Had he finished that novel he was writing, Keith Reinhard would have been hard-pressed to come up with a mystery as compelling as his own death.
A colorful Daily Herald sportswriter with a distinctive and unruly shock of gray hair, Reinhard disappeared 20 years ago during his personal sabbatical in the mountains of Colorado shortly before his 50th birthday. The official search for him was called off Aug. 14, 1988, after hundreds of searchers (one of them killed when his small plane crashed in the rocky terrain) logged more than 10,000 man-hours without finding a single clue.
In the old mining town of Silver Plume where settlers once speculated for silver, all that is known about Reinhard's fate is speculation. The sportswriter, a staple at suburban high school games for 22 years, had taken a 90-day leave of absence to explore a life he envisioned for himself someday in Colorado.
"I love these mountains and want to live in them before I die in them," Reinhard wrote in a letter to his friend and boss, Bob Frisk, at the Daily Herald. Reinhard put in a plug to cover a young Michael Jordan and the "up-and-coming" Bulls when he returned to the paper.
But while nursing a hangover the afternoon after a massive townwide party in the hamlet of 140 people, Reinhard announced that he was going to hike to the top of Pendeleton Mountain. He was never seen again.
Romantic rumors that he had committed suicide or faked his death soon were dismissed. Many people, including the local sheriff, speculate that Reinhard fell or had some accident on the rugged mountain, where nature is unforgiving and a body can be difficult to find. Another rumor speculated that the reporter had stumbled onto an illegal dumping operation and had uncovered the murderous truth about a previous mystery ruled a suicide.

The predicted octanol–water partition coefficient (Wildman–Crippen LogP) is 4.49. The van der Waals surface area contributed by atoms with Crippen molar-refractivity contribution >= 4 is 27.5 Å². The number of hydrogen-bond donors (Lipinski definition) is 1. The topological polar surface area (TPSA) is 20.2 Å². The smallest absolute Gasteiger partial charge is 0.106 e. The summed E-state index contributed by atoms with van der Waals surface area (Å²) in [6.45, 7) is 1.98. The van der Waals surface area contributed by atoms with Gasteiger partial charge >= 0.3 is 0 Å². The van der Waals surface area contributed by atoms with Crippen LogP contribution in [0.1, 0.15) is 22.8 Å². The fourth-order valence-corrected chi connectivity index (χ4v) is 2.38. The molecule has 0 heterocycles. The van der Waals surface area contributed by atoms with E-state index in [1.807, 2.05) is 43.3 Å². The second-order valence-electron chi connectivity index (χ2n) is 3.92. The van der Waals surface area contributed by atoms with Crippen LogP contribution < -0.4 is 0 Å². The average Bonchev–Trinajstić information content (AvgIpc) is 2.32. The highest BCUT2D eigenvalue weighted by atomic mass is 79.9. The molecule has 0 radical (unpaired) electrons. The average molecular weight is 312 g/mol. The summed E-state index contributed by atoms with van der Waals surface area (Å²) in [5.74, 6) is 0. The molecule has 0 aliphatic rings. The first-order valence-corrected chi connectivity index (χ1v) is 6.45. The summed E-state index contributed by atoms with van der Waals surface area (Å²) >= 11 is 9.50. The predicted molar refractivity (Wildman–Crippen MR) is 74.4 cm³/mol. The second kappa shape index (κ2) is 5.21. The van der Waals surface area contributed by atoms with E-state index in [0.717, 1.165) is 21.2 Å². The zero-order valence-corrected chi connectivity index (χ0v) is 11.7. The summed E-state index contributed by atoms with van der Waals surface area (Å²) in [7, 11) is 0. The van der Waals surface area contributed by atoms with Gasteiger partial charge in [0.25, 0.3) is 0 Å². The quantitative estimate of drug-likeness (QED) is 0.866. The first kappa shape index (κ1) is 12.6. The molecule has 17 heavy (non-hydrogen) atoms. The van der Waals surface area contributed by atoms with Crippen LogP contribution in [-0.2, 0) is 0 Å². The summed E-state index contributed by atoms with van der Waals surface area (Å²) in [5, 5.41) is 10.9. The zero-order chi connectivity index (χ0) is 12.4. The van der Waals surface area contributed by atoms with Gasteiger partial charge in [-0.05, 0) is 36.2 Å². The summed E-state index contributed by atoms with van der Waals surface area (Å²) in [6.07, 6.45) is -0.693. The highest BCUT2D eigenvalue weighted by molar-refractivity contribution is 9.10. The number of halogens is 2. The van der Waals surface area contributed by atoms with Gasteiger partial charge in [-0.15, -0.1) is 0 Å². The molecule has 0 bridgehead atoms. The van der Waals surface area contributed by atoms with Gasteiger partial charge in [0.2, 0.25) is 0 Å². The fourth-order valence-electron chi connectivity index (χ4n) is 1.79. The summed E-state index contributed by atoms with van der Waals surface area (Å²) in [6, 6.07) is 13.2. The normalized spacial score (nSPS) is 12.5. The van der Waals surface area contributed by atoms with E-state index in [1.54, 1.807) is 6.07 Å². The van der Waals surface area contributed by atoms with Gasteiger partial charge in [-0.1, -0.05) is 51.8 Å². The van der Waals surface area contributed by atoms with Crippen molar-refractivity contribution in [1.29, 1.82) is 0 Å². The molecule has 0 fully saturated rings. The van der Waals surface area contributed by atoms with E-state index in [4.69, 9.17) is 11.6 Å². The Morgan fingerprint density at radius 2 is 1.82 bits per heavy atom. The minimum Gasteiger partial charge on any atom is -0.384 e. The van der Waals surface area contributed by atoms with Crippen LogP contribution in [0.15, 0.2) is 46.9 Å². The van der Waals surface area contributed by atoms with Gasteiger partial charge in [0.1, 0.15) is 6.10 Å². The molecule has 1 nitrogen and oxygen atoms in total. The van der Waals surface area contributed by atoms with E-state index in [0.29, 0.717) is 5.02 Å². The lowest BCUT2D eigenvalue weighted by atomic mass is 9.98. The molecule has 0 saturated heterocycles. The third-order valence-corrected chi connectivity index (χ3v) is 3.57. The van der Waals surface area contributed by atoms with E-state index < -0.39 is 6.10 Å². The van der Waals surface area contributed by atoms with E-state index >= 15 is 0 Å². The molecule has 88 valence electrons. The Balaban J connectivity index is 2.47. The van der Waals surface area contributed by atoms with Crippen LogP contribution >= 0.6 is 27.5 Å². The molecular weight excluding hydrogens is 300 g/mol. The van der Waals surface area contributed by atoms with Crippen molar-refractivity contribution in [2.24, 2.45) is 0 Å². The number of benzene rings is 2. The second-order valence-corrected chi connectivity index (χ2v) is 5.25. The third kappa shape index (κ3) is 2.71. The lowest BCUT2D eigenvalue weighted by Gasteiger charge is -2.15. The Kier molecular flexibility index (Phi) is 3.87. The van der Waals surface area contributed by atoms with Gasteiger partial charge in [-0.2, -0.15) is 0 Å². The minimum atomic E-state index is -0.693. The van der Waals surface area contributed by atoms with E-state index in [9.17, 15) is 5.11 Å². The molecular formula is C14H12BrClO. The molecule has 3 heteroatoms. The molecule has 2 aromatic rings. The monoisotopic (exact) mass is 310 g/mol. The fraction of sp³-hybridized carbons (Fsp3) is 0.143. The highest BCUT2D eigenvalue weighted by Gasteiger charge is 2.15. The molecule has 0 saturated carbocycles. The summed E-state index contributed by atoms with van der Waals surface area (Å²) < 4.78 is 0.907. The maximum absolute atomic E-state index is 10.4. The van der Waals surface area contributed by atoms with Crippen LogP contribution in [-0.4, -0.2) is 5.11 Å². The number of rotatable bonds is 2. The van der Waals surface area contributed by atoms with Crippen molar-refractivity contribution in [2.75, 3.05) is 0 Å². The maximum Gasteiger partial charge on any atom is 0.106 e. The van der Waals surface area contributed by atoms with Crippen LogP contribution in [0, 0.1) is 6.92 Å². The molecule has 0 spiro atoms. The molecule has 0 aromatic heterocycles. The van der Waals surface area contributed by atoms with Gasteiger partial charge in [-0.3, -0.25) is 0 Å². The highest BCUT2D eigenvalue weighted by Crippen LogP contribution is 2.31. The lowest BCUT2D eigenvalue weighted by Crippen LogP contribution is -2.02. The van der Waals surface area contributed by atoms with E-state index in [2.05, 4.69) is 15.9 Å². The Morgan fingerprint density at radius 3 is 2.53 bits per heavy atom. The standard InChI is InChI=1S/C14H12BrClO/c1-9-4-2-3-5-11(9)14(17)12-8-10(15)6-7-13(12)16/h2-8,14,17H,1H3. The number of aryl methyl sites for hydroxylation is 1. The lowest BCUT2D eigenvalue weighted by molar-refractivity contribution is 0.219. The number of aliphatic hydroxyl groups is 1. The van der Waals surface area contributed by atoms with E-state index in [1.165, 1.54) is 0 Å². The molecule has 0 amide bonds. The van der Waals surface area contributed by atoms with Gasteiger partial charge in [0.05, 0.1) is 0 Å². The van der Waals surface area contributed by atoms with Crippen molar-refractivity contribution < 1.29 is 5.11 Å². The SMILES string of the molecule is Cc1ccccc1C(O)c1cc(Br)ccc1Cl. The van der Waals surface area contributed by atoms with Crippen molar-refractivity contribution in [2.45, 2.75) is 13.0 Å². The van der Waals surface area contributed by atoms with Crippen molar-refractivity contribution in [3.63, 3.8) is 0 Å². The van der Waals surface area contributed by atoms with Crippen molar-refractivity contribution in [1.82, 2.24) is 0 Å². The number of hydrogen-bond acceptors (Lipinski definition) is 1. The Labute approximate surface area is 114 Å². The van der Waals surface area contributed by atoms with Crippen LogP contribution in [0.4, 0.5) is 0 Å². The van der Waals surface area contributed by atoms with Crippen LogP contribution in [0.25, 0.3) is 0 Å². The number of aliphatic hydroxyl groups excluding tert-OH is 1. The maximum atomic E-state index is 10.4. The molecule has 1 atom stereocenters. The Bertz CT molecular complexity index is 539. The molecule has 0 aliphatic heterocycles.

"I believe there was foul play involved," Kai-Allen Reinhard of McHenry says of his father's disappearance. "Until somebody speaks about something, I don't think there will be any resolution. But I enjoy talking about it, because that means he's still around."
The youngest of Kai-Allen Reinhard's four kids is a 7-year-old boy named Keith.
Most loved ones are at least open to the idea that Reinhard met with foul play, says Astrid Reinhard, the sportswriter's first wife and mother of his children. A retired police dispatcher who lives in Mundelein, she used to "check the 'body found' file to see if anything matched, and there was never anything."
While saying she can see how the death might have been an accident, daughter Tiffany Fraser says she's "still kind of open-minded" about the murder theory.
After 20 years of mystery and rumors, "I would believe in pretty much anything - even an alien abduction," says Fraser, a mother of Tyler, 5, and Riley, 9 months. "We did psychics. We did all that stuff. The older you get, you realize fate is fate."
Reinhard's third child, Sven, joined the Navy shortly after his father disappeared. He died at age 39 in a tragic accidental carbon monoxide poisoning while transporting a bus back to Illinois in 2001.
"Keith would have been glad to see how the people he cared about have made something with their lives," says Reinhard's widow Carolyn O'Donnell, who remarried nine years ago. Acknowledging she thinks about all the odd details of his disappearance that don't add up, she says she'll "always cherish the time we had together" while realizing that "he would have wanted us to find some measure of happiness."
"Sometimes the answer is that there is no answer," O'Donnell says. "We might never know the answer, and that's OK."
Family members have made pilgrimages to Silver Plume. Reinhard's sister Lynn Crocco of Zion and Astrid Reinhard had hoped to put a plaque on top of the mountain in his memory in 2004 - but the rough terrain and a storm made them retreat. On the plaque is a poem Keith Reinhard wrote in grade school: "Oh, God, I want to wander/I want to wander til I die/With the mountains as my living room/My only roof the sky."
"I do think that somehow, some way, we'll find the truth," Crocco says.
What happened to Keith Reinhard?
"I get asked that all the time," says Frisk, who remembers how Reinhard organized old-timer tourneys and other events throughout the suburbs. "He was a heck of a guy. Everybody loved him. He was so passionate."
Reinhard would have turned 70 next month.
"I'd love to find out what happened. This lingering, never knowing, is very difficult," says Fraser, who works as an accountant for the film industry in California. "I'd love to do a movie about it, but there's no ending."